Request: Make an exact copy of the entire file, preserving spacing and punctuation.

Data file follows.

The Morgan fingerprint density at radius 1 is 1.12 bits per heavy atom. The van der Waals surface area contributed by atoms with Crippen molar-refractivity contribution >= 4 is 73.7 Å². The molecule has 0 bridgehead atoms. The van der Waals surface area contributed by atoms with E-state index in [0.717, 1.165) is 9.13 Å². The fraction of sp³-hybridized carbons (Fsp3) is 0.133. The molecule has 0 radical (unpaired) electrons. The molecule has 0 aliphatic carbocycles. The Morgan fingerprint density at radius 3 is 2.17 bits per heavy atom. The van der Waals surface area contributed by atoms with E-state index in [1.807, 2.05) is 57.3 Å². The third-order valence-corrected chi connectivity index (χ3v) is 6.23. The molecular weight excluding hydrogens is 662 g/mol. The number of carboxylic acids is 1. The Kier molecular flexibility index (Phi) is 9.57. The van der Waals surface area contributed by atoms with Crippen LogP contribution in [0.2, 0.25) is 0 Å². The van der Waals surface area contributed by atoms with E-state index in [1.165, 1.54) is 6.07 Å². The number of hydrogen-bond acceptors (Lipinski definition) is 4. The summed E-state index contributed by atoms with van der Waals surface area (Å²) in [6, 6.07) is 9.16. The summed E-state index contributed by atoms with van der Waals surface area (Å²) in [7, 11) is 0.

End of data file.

The Morgan fingerprint density at radius 1 is 1.12 bits per heavy atom. The van der Waals surface area contributed by atoms with Crippen molar-refractivity contribution >= 4 is 73.7 Å². The molecule has 0 bridgehead atoms. The van der Waals surface area contributed by atoms with E-state index in [0.717, 1.165) is 9.13 Å². The fraction of sp³-hybridized carbons (Fsp3) is 0.133. The molecule has 0 radical (unpaired) electrons. The molecule has 0 aliphatic carbocycles. The Morgan fingerprint density at radius 3 is 2.17 bits per heavy atom. The van der Waals surface area contributed by atoms with E-state index in [1.807, 2.05) is 57.3 Å². The third-order valence-corrected chi connectivity index (χ3v) is 6.23. The molecular weight excluding hydrogens is 662 g/mol. The number of carboxylic acids is 1. The Kier molecular flexibility index (Phi) is 9.57. The van der Waals surface area contributed by atoms with Crippen LogP contribution in [0.2, 0.25) is 0 Å². The van der Waals surface area contributed by atoms with E-state index in [1.165, 1.54) is 6.07 Å². The number of hydrogen-bond acceptors (Lipinski definition) is 4. The summed E-state index contributed by atoms with van der Waals surface area (Å²) in [6, 6.07) is 9.16. The summed E-state index contributed by atoms with van der Waals surface area (Å²) in [7, 11) is 0.